Mónica Rivero and Milena Recio interviewed director Fernando Pérez for OnCuba. The director speaks about his use of the city—Havana—as a set for many of his films explains his filmic trajectory, his motivations, challenges, and his cinematic language in great detail. Read the full interview at OnCuba. Here are excerpts:
If there is someone for whom Havana is a set that is Fernando Pérez. Here are his films, brewing in plain view. He feels them and he films them: Clandestinos, Madagascar, Hello Hemingway, La vida es silbar, Suite Habana, José Martí. El ojo del canario, Madrigal, La pared de las palabras, and announced for next December is the premier of Últimos días en La Habana, his most recent production.
Fernando Pérez talks with OnCuba and describes his film as a “happy drama” that started having a title only apt for Cubans. “In this film, for reasons that the spectators will discover when they see it, the title ‘Chupa pirulí’ [Lollipop licking] attracted me a great deal. The immediate reaction was laughter or confusion. ‘Is it a comedy?’ ‘No, it’s not a comedy, it’s a happy drama.’ And the confused would say to me: ‘But that isn’t one of your films.’” Co-producer José María Morales advised that a second title be found, more “international,” and that’s how Últimos días … came up, which when screened in Havana will keep the wink of the initial title.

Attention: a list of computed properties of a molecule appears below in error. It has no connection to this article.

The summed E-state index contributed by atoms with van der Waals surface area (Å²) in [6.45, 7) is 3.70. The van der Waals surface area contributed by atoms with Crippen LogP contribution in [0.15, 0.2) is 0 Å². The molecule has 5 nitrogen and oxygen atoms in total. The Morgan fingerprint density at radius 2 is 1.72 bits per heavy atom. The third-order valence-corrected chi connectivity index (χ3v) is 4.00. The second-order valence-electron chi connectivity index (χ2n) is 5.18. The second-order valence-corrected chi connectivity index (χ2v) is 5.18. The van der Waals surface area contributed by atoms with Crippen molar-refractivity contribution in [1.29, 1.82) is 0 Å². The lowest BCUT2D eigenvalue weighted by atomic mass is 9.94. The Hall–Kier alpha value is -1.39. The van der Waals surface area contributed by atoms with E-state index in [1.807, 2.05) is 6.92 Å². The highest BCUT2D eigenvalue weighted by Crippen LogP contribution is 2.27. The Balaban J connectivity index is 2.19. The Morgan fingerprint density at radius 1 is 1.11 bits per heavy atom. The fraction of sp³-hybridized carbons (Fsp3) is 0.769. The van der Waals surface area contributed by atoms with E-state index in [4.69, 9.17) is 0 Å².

Últimos días en La Habana or Chupa pirulí hopes to represent the drama of the major part of the Cuban population in its survival, “where there are many problems, many dark days, but in which, despite this, Cubans manage with a positive charge that balances and prevents the crisis from being greater.” [. . .]
The fact of not appealing to difficult or too symbolic metaphors, aspects that have been very persistent in your work, means a mutation of Fernando Pérez?
In my first two films, Clandestinos and Hello Hemingway, I felt I had to prove myself that I was capable of telling a story and making the characters credible. Handling a symbolic language, expressing the subjectivity of the characters, their psychological depth, were for me the most important when I started making movies.
Today I believe it’s equally difficult to make a fiction film. With Madagascar I wanted a realistic language; I wanted to delve in depth into the imprints that the Special Period was beginning to leave on my generation and on that of my children. That’s why I started working the metaphor and from there I continued with La vida es silbar and Suite Habana which, even while being a documentary, resorts to an associative language and has sequences with many metaphors.
Then there was Madrigal, where there are associations, metaphors and barehanded symbols…. It is my accursed film. I like it but almost no one likes it. José Martí… is again a fiction film and the same occurs with La pared de las palabras, where life stories are told, but there are situations and sequences that invite the spectators to make readings that do not directly emerge from the story told. [. . . ]
[Photo by Ismario Rodríguez Pérez.]
For full interview, see http://oncubamagazine.com/culture/fernando-perez-in-his-metamorphosis/